Politicized Piazzolla: Long Beach Opera presents provocative “Maria de Buenos Aires”
Astor Piazzolla: “Maria de Buenos Aires” at Long Beach Opera
Review by David Gregson, January 30, 2012. Photos by Keith Ian Polakoff
“Yo soy Maria de Buenos Aires / de Buenos Aires Maria ¿no ven quién soy yo?
Maria Tango, Maria del arrabal,
Maria noche, Maria pasión fatal,
Maria del amor de Buenos Aires soy yo.”
Maria is the tango. She is passion both profane and semi-divine. She is the history and heart and soul of Argentina. She is the sum of the immigrants whose cultural synthesis is symbolized in the tango. She is the subject that inspires and animates the poetry of Horacio Ferrer and lives vibrantly in tandem with the inventive and inspired music of Astor Piazzolla.
In Long Beach Opera’s current production staged in a fabulous old art deco movie palace (The Warner Grand) in San Pedro, she is transformed into a victim of the so-called Dirty War that spread violence throughout Argentina between 1976 and 1983. People “disappeared,” and we see them vanishing in a dramatic B&W projection on the scrim before the stage. We also see their missing notices in the theater lobby. Andres Mitisek, LBO’s governing factotum, has tweaked the “Tango Operita’s” story (such as it is) into a commentary on Argentina terrorized by a repressive regime that kidnaps, rapes and tortures Maria — which is to say, Argentina itself.
Mitisek is conductor, concept originator, stage director, and production and video concept designer. I don’t know if he also sweeps the floors.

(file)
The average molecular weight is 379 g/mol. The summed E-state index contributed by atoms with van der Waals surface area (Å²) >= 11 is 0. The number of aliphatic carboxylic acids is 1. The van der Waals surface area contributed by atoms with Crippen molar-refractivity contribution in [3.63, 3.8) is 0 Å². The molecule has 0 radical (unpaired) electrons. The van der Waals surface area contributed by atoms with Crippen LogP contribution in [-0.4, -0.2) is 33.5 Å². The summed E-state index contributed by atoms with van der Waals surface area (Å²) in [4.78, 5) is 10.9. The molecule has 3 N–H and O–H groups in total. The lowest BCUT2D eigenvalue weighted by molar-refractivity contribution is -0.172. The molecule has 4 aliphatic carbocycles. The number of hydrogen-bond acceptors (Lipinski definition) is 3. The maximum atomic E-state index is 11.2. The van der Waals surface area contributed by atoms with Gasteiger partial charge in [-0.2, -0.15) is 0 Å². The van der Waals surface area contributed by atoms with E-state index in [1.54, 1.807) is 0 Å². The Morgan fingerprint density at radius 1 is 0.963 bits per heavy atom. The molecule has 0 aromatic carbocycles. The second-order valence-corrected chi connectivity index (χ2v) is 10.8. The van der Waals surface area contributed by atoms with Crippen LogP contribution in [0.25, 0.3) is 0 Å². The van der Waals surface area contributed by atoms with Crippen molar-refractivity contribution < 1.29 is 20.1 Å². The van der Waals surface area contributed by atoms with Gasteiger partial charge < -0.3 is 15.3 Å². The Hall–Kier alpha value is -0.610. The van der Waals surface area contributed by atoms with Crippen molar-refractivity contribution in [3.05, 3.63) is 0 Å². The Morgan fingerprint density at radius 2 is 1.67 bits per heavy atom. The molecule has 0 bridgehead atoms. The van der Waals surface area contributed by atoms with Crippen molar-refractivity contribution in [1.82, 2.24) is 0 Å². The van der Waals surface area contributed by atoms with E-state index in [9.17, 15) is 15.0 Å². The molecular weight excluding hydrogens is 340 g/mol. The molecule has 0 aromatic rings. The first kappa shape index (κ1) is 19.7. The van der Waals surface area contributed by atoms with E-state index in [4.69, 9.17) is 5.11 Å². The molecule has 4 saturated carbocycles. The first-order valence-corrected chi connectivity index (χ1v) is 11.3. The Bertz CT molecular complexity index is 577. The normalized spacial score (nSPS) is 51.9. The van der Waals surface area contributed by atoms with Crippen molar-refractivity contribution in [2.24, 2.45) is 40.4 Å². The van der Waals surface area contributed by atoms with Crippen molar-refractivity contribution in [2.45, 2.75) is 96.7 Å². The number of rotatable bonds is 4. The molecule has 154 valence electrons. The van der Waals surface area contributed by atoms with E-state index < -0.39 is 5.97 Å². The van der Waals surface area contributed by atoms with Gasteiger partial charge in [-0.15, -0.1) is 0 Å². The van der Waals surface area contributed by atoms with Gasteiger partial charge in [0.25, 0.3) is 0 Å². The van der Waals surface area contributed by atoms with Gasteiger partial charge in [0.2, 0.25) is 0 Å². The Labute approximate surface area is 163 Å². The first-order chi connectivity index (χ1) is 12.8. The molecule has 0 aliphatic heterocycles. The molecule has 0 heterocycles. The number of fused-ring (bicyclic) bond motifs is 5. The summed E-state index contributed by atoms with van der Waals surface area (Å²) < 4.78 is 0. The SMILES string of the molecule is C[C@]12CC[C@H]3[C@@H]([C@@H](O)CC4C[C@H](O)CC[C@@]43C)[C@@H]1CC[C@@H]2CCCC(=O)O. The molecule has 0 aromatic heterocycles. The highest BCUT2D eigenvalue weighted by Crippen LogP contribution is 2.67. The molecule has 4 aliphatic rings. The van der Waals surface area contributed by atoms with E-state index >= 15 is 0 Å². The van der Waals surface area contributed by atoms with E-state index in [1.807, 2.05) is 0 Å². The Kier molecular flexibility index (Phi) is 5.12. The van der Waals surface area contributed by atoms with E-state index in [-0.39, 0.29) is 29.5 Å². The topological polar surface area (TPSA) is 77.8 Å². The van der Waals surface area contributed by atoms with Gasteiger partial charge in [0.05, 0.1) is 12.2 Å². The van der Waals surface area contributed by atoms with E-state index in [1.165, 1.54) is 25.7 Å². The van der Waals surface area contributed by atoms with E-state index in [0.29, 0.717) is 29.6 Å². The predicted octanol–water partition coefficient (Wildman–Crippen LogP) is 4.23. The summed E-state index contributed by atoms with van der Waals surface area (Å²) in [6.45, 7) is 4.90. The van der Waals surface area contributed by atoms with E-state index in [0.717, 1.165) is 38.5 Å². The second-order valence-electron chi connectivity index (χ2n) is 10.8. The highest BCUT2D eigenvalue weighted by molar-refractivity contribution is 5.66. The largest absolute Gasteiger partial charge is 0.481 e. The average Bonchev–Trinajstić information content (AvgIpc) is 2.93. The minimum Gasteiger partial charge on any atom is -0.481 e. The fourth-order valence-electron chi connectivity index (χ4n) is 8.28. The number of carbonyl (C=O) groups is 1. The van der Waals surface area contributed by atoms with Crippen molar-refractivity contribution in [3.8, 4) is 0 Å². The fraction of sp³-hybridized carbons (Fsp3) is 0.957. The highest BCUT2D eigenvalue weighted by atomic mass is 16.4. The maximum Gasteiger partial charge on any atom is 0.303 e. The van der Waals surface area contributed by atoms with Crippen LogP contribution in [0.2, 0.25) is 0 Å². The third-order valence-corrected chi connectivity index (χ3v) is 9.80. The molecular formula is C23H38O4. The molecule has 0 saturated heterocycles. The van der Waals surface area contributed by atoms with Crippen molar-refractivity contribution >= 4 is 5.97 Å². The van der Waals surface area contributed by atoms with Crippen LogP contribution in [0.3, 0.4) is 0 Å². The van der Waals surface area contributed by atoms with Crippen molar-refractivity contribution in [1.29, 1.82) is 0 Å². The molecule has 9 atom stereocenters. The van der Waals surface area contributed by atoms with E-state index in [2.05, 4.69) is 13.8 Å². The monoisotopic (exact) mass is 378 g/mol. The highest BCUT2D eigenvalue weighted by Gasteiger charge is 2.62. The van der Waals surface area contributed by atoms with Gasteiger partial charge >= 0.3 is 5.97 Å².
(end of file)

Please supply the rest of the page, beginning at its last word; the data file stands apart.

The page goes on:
His one failure in this show was that he could not obtain a bandoneon player. You’d think candidates would be beating down the door to play for the LBO, but no. We had to settle for an accordion. However well played, it doesn’t really sound like a bandoneon, and if Maria IS the tango, Piazzolla IS the bandoneon! The ensemble, however, was quite good: two violins, viola, cello, bass, flute, piano, percussion — plus that accordion. The recording I own also has a double bass and a chorus.
Projections form an important part of this production. The scrim never rises. We see all that goes on through the gauze and smoky haze that fills the theater. Older Payador (Gregorio Luke) recalls the Dirty War and his lost Maria (the superb Peabody Southwell). We are taken back to dance bars and romantic meetings, to the marriage of Maria and the Young Payador (the excellent Gregorio Gonzalez), to Payador’s arrest before the revolution, to Maria’s search for her lost lover, and to her capture, rape, imprisonment and torture. It’s a depressing saga, but redeemed and made somehow transcendent by Piazzolla’s music.
The original score is altered in many significant ways for this LBO show, but LBO so often plays entirely by its own rules. This is an experience nobody who loves musical theater should miss, even if calling it an opera hardly succeeds in describing exactly what it is. One must bear in mind that the definition of opera has been expanding lately into works of art, like those of John Adams and Philip Glass, that abandon traditional operatic narratives for something less directly dramatic. More and more we are seeing emblematic rituals and/or metaphoric pageants that are as far from “Tosca” as one can possibly get.
I should not forget to commend the Nannette Brodie Dance Theatre for its memorable contribution to the complex and evocative visual imagery in this superlative production.
Astor Piazzolla: “Maria de Buenos Aires”
Sun. Jan 29, 2012 @ 2pm
Sat. Feb 4, 2012 @ 8pm
Warner Grand Theatre, San Pedro
Duration: 70 min, no intermission
Sung in Spanish with English Supertitles
Maria: Peabody Southwell
Older Payador (El Duende): Gregorio Luke
Younger Payador: Gregorio Luke
Marco: Mark Bringelson
Friends/Enemies/The “Disappeared”/Guards/Spirits: Nannette Brodie Dance Theatre
Accordion: Nick Ariondo
Conductor: Andreas Mitisek
Concept/Director/Production Designer: Andreas Mitisek
Choreographer: Nannette Brodie
Video Designer: Adam Flemming
Light Designer: Dan Weingarten
Sound Designer: Bob Christian
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